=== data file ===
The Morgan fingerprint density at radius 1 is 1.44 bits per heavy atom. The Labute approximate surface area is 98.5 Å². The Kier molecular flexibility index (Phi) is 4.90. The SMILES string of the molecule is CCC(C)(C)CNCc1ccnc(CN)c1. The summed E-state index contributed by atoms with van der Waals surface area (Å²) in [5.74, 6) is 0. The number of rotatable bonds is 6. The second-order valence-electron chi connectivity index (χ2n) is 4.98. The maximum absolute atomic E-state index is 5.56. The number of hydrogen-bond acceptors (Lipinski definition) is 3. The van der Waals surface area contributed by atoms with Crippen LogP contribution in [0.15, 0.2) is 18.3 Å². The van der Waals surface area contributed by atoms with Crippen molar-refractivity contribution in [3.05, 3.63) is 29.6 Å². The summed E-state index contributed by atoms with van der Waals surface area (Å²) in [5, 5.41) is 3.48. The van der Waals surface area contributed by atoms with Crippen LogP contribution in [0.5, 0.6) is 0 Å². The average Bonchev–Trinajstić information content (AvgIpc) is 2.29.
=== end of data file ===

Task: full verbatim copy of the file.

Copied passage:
The Morgan fingerprint density at radius 1 is 1.44 bits per heavy atom. The Labute approximate surface area is 98.5 Å². The Kier molecular flexibility index (Phi) is 4.90. The SMILES string of the molecule is CCC(C)(C)CNCc1ccnc(CN)c1. The summed E-state index contributed by atoms with van der Waals surface area (Å²) in [5.74, 6) is 0. The number of rotatable bonds is 6. The second-order valence-electron chi connectivity index (χ2n) is 4.98. The maximum absolute atomic E-state index is 5.56. The number of hydrogen-bond acceptors (Lipinski definition) is 3. The van der Waals surface area contributed by atoms with Crippen LogP contribution in [0.15, 0.2) is 18.3 Å². The van der Waals surface area contributed by atoms with Crippen molar-refractivity contribution in [3.05, 3.63) is 29.6 Å². The summed E-state index contributed by atoms with van der Waals surface area (Å²) in [5, 5.41) is 3.48. The van der Waals surface area contributed by atoms with Crippen LogP contribution in [0.5, 0.6) is 0 Å². The average Bonchev–Trinajstić information content (AvgIpc) is 2.29.